lPublished 9:22 a.m. ET March 30, 2017 |
Delaware's first bill to legalize recreational marijuana is expected to be unveiled today.
The draft legislation reportedly would allow state residents 21 and older to purchase up to an ounce of cannabis from dozens of stores authorized to sell the drug, which is now limited only to patients enrolled in the state's medical marijuana program.
The bill is expected to be formally introduced by chief sponsors Rep. Helene Keeley and Sen. Margaret Rose Henry, both Wilmington Democrats.
Henry, who penned Delaware's 2011 medical marijuana bill, first announced plans to seek legalization for recreational consumption last fall.
"It’s going to be an uphill battle,” Henry told the state Medical Marijuana Act Oversight Committee in October. “But it’s time, quite frankly. It’s time to certainly look at it.”
A poll conducted by the University of Delaware last year found that more than 60 percent of state residents support full legalization of marijuana.
Gov. John Carney is not one of them, however.
The state, his office noted, is still working to get its medical marijuana program fully operational and only recently approved a law decriminalizing marijuana, downgrading possession of an ounce from a criminal offense to a civil violation, like a parking ticket.
Carney has said he also wants to allow more time to study the impact of legalization efforts in the eight other jurisdictions that have approved such measures, including Colorado, California, Maine, Massachusetts and Washington, D.C.
A great deal of uncertainty still remains over how the Trump administration plans to deal with state-led marijuana initiatives. Marijuana is still illegal under federal law, even for medicinal use
The White House has indicated it may be willing to allow medical marijuana programs to continue unfettered while signaling a potential crackdown on states that have legalized cannabis for recreational use. The National District Attorney's Association has created a policy group to advise the White House on possible laws or policy changes.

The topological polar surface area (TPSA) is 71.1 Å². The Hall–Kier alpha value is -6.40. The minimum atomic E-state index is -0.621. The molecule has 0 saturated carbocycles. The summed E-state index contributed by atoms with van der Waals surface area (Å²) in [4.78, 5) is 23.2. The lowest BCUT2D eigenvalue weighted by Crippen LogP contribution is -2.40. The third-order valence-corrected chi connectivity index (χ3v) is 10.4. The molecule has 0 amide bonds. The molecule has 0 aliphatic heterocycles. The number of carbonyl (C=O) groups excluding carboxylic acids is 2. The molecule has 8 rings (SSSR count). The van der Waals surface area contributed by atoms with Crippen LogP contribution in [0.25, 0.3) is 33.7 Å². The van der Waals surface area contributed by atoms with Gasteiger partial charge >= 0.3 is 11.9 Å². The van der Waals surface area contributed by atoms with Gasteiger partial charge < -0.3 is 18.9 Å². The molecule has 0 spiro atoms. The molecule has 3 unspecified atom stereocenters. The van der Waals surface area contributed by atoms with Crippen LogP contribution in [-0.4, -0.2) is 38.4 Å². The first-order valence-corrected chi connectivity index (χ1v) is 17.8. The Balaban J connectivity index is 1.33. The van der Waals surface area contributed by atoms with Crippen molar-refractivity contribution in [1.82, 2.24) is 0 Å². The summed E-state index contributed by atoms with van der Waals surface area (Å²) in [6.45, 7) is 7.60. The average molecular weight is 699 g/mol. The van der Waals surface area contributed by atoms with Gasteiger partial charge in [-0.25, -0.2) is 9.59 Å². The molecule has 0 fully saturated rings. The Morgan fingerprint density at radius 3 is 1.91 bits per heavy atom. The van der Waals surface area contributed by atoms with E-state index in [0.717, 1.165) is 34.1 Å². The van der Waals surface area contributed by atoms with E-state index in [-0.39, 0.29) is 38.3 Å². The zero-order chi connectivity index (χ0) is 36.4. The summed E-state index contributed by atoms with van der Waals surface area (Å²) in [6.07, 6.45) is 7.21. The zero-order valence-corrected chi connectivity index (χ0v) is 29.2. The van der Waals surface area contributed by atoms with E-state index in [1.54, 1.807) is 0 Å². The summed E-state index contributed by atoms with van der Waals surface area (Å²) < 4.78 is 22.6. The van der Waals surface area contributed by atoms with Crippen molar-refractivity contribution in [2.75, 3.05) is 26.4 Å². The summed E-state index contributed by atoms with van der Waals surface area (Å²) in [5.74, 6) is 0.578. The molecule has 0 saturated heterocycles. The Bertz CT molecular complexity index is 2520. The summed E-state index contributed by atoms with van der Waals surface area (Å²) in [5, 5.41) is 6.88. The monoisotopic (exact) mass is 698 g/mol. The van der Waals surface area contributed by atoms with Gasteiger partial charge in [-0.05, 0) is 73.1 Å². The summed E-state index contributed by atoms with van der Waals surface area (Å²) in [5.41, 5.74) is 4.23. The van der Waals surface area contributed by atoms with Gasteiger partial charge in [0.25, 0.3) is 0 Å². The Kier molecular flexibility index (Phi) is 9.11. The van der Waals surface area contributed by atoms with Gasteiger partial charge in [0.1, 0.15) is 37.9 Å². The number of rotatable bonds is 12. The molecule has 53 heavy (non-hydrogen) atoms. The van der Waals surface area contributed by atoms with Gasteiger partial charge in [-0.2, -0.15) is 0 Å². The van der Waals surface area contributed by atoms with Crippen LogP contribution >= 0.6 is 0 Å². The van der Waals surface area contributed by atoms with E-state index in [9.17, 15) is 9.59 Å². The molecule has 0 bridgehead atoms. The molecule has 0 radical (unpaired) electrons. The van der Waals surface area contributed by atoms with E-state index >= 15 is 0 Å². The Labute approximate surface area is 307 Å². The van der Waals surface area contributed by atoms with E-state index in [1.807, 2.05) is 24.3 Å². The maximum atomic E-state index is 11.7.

Local advocates for legalization, including Delaware NORML and the Delaware Cannabis Advocacy Network, argue a move to make Delaware the ninth state to allow recreational use would be a boon for the economy. Taxes on recreational marijuana, they say, could go a long way in helping the state close its current $386 million budget hole and create hundreds of new jobs.
"We're the only industry that is actually asking to be taxed and regulated," Zoe Patchell, executive director of the 65-member cannabis network, told The News Journal this week. "And in the process, you replace what is now a completely illicit market with one that is safe, encourages competition and promotes shared prosperity."
Nearly 2,750 Delawareans are currently licensed to purchase medical marijuana from the state's lone dispensary near Wilmington. A second dispensary is expected to open in Lewes in the coming weeks with a third in Kent County moving toward operation this fall.
Some of the state's medical marijuana patients have recently argued that the limited access currently available has led to exorbitant prices and the strains they rely on frequently being sold out.
Legalization advocates argue that allowing shops catering to recreational use would address those issues many of those issues through free market competition.
The NAACP Delaware State Conference is joining those advocates in lobbying the General Assembly to pass a legalization bill. They say the war on drugs has created a racially-biased criminal justice system that results in the disproportionate arrest of African-Americans.
"We believe it's time to direct attention and resources towards reducing heroin and opioid-related deaths and crime," Delaware NAACP President Linwood Jackson said in a release. "Tax revenue generated from cannabis sales will benefit our citizens and state.”
A press conference on the draft legalization bill is slated to be held Thursday afternoon, just hours before Carney's first address to a joint session of the General Assembly.
At the same time, AAA Mid-Atlantic is holding a summit in Wilmington on drugged driving. The organization says its research shows an alarming increase in the proportion of drivers involved in fatal crashes in those state that have legalized marijuana for recreational use.
Currently, there is no test to determine the intoxication level of drivers who ingest marijuana comparable to breathalyzers that gauge blood-alcohol content.
“For whatever marijuana might raise in revenue, its legalization comes at a potentially high cost to society and safety, including new threats on our roads,” said Cathy Rossi, vice president of public and government affairs for AAA Mid-Atlantic.
Contact business reporter Scott Goss at (302) 324-2281, email@example.com or on Twitter @ScottGossDel.